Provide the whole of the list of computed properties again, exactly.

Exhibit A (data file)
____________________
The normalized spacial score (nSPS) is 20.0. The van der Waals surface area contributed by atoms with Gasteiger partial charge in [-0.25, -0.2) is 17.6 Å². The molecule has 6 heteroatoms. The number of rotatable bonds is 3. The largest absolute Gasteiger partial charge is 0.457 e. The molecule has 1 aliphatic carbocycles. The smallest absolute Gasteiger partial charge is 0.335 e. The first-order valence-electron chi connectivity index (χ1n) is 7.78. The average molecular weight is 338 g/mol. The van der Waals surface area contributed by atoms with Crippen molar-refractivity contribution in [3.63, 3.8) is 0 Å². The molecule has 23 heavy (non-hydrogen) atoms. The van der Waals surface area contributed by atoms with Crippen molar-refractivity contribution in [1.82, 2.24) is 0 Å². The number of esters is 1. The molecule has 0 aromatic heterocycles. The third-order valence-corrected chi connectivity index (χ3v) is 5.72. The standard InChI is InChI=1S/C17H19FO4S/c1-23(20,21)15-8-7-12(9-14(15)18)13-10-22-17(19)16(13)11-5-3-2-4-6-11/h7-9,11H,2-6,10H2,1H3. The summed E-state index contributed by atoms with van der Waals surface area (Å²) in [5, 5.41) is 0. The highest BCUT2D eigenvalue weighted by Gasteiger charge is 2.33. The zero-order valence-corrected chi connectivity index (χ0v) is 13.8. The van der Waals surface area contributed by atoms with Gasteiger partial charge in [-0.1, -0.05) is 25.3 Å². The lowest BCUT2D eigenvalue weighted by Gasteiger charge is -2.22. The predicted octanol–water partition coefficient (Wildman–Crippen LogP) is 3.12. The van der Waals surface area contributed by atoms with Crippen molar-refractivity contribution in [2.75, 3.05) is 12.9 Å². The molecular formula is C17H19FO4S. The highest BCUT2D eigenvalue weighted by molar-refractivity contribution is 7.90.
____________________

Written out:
The normalized spacial score (nSPS) is 20.0. The van der Waals surface area contributed by atoms with Gasteiger partial charge in [-0.25, -0.2) is 17.6 Å². The molecule has 6 heteroatoms. The number of rotatable bonds is 3. The largest absolute Gasteiger partial charge is 0.457 e. The molecule has 1 aliphatic carbocycles. The smallest absolute Gasteiger partial charge is 0.335 e. The first-order valence-electron chi connectivity index (χ1n) is 7.78. The average molecular weight is 338 g/mol. The van der Waals surface area contributed by atoms with Crippen molar-refractivity contribution in [3.63, 3.8) is 0 Å². The molecule has 23 heavy (non-hydrogen) atoms. The van der Waals surface area contributed by atoms with Crippen molar-refractivity contribution in [1.82, 2.24) is 0 Å². The number of esters is 1. The molecule has 0 aromatic heterocycles. The third-order valence-corrected chi connectivity index (χ3v) is 5.72. The standard InChI is InChI=1S/C17H19FO4S/c1-23(20,21)15-8-7-12(9-14(15)18)13-10-22-17(19)16(13)11-5-3-2-4-6-11/h7-9,11H,2-6,10H2,1H3. The summed E-state index contributed by atoms with van der Waals surface area (Å²) in [5, 5.41) is 0. The highest BCUT2D eigenvalue weighted by Gasteiger charge is 2.33. The zero-order valence-corrected chi connectivity index (χ0v) is 13.8. The van der Waals surface area contributed by atoms with Gasteiger partial charge in [-0.1, -0.05) is 25.3 Å². The lowest BCUT2D eigenvalue weighted by Gasteiger charge is -2.22. The predicted octanol–water partition coefficient (Wildman–Crippen LogP) is 3.12. The van der Waals surface area contributed by atoms with Crippen molar-refractivity contribution in [2.75, 3.05) is 12.9 Å². The molecular formula is C17H19FO4S. The highest BCUT2D eigenvalue weighted by molar-refractivity contribution is 7.90.